Do Not Grow Weary

In recent news the hostile subject of marriage has come before the Supreme Court of our country.  There is no question that our country is divided over the issue of marriage, with the balance sliding more and more in the wrong direction.  The Bible is clear on the definition of marriage (Gen. 1:26-28; 2:18-25; Mt. 19:1-12; Eph. 5:22-33) with all of its benefits.  Of course there are many, whether on blogs or television or radio, who misquote and misunderstand Scripture.  They, like the devil himself, seem skilled in twisting the words of God and are like the blind leading the blind.  Nevertheless, with all that is going on in our country over the issue of marriage it can be quite maddening as well as disheartening to say the least.  What can the righteous do when the foundation seems to be shaking?  What can the people of God do when it seems that the wicked are prevailing, whether it is in the case of marriage or any other subject?  How are we to live in this present evil age?  Well, there are several things to consider.  This is by no means an exhaustive list for Christians.  But it is at least a start…

1. Let us remember where we live (Gen. 3; Gal. 1:4; Eph. 2:2; 1 Pt. 2:9; 1 Jn. 5:19).  It is good to be honest.  This world, including America, is fallen and sinful.  We live in a place where evil is present and seemingly prevailing.  We praise God that we have been delivered from such a place by grace through faith in Christ and that we are secure in Him with the Holy Spirit as our guarantee.  But let us not forget where we temporarily live.  This place is not paradise.  This place is full of men and women, boys and girls, who are evil and who do evil things, even with a smile on their face.  We would do the same but for the grace of God!  But let’s be honest about where we live.  We shouldn’t expect anything different from those who are evil.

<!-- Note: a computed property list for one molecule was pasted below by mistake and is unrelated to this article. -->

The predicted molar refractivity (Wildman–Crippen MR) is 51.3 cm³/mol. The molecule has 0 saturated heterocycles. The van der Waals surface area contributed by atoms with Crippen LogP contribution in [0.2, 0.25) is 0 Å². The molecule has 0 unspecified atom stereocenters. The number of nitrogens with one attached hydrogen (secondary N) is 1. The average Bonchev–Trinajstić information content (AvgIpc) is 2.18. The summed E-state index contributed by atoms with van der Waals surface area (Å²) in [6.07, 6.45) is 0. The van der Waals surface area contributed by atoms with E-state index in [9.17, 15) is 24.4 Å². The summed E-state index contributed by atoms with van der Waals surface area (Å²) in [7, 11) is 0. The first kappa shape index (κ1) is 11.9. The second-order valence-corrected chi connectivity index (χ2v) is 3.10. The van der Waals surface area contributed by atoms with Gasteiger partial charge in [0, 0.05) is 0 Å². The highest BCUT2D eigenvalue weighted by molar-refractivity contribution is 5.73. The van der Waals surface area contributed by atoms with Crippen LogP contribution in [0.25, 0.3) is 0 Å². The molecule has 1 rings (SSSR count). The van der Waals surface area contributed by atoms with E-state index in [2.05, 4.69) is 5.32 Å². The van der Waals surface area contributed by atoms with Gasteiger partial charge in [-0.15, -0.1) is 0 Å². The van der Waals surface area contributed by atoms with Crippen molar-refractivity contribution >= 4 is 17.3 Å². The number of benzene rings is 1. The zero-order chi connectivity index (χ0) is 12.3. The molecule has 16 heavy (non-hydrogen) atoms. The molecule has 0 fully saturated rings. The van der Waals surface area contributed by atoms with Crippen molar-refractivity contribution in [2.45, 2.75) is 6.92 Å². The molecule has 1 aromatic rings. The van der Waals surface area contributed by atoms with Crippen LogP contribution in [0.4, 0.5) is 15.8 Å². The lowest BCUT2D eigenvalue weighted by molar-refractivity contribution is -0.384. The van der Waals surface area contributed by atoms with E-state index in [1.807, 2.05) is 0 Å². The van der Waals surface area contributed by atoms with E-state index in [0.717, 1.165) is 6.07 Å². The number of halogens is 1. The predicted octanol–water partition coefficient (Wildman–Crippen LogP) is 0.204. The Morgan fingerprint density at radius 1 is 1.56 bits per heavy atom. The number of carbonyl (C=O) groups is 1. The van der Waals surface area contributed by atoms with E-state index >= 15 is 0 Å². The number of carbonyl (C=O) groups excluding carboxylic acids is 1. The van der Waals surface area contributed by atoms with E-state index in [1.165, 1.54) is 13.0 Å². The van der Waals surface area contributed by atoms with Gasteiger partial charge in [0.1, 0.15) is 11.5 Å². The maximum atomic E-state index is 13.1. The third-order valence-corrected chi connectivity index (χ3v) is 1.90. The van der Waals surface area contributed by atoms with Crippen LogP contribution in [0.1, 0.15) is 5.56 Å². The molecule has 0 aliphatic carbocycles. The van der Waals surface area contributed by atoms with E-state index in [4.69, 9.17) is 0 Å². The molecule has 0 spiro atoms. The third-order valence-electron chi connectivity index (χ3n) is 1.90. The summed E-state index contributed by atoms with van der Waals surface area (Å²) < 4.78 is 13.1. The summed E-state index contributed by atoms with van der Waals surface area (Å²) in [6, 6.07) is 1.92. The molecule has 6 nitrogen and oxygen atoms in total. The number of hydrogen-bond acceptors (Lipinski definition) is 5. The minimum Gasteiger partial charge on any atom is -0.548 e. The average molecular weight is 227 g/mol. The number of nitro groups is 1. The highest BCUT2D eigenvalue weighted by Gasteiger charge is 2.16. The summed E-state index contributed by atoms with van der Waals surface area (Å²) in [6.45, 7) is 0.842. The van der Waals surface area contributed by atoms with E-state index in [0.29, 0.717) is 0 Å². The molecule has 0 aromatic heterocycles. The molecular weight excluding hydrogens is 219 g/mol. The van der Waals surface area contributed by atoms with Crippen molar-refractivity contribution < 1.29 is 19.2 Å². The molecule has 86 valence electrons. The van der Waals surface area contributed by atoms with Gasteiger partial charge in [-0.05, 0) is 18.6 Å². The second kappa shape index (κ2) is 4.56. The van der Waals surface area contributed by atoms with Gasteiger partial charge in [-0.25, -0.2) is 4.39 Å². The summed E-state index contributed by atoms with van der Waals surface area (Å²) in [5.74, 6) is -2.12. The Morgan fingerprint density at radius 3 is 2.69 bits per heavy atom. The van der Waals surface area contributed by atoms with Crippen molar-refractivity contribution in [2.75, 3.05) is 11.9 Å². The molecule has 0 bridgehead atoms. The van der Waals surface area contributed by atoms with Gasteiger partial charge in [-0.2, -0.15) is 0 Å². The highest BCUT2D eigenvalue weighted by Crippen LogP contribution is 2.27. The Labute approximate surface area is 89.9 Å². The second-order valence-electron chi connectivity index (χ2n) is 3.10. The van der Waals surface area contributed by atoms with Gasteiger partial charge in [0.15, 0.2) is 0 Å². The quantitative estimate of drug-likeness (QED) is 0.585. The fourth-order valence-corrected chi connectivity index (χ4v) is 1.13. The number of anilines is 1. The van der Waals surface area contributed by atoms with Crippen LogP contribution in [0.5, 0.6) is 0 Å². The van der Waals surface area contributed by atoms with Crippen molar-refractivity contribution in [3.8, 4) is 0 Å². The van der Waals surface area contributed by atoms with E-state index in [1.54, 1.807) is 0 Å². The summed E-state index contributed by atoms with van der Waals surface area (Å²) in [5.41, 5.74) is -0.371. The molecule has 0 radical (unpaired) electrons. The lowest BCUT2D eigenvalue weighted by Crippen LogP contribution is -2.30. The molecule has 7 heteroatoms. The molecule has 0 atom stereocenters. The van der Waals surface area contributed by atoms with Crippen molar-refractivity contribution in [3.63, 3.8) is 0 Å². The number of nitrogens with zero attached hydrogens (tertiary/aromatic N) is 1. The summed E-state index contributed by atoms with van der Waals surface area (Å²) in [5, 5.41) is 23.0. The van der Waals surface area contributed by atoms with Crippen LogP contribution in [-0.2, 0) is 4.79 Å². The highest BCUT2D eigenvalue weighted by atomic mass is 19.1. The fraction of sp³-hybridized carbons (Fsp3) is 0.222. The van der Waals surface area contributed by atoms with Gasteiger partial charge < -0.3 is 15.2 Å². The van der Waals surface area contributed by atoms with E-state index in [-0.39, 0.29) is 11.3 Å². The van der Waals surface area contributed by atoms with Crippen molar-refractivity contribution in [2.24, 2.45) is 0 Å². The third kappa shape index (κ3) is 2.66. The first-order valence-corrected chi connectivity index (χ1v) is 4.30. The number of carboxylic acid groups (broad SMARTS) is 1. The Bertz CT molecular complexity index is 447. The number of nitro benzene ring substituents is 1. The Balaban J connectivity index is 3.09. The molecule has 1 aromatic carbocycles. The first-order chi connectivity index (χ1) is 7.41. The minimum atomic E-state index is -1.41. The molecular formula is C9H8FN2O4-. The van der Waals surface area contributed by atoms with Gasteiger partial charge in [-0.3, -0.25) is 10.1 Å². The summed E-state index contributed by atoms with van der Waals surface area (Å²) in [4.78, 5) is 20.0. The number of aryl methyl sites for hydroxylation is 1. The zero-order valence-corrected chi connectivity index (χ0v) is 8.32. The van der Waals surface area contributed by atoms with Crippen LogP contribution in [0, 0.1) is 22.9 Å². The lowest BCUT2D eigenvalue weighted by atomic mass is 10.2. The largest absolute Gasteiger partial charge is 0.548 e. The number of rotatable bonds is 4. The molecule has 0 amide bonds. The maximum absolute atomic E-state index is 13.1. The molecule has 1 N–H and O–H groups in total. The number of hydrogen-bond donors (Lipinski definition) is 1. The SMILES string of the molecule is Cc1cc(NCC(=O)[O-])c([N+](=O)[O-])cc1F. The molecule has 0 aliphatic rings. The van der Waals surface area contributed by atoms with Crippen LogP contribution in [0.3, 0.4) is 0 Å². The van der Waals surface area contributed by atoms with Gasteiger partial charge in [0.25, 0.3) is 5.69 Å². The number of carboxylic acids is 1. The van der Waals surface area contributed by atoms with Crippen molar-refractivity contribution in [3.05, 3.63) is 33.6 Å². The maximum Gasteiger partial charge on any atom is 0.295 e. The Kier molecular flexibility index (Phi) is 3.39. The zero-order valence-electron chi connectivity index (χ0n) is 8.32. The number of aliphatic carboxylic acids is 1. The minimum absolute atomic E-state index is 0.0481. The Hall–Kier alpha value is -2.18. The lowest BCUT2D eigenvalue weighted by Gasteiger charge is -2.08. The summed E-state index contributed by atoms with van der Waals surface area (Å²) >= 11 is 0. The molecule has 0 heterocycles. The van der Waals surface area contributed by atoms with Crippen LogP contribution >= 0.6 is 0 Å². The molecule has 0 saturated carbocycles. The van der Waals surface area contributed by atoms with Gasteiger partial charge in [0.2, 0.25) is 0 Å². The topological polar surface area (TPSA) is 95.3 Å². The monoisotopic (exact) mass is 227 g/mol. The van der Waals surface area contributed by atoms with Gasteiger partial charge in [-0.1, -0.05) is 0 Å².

2. Let us remember who is on the throne (Ps. 2; Rev. 4-5).  Don’t loose heart.  There is a righteous King ruling and reigning who knows all and sees all.  No one is getting away with anything.  The battle belongs to the Lord and He will win in the end.  It is the Lord who laughs last.  We must hold fast to our confession and be ready to give a defense.  The Lord reigns and is sovereign.  Let us remember that we have a Father who knows what He is doing and is working all things together for our good.  Our sovereign Lord knows how to keep us and defend us and bring us safely home, even though it is through the valley of the shadow of death.  We need not fear any evil because the Lord our Shepherd is with us to the very end.

2. Let us pray down heaven (Ps. 7, 10; Dan. 6, 9; Heb. 4:16; Rev. 5:8; 8:1-5).  In so many of the psalms we have David or others who find themselves in distress.  It seems their first recourse is prayer.  They run to the throne of grace for help.  In fact it seems that all throughout the Bible God’s people pray in regards to the injustice and wickedness and sin they see all around them and even within them.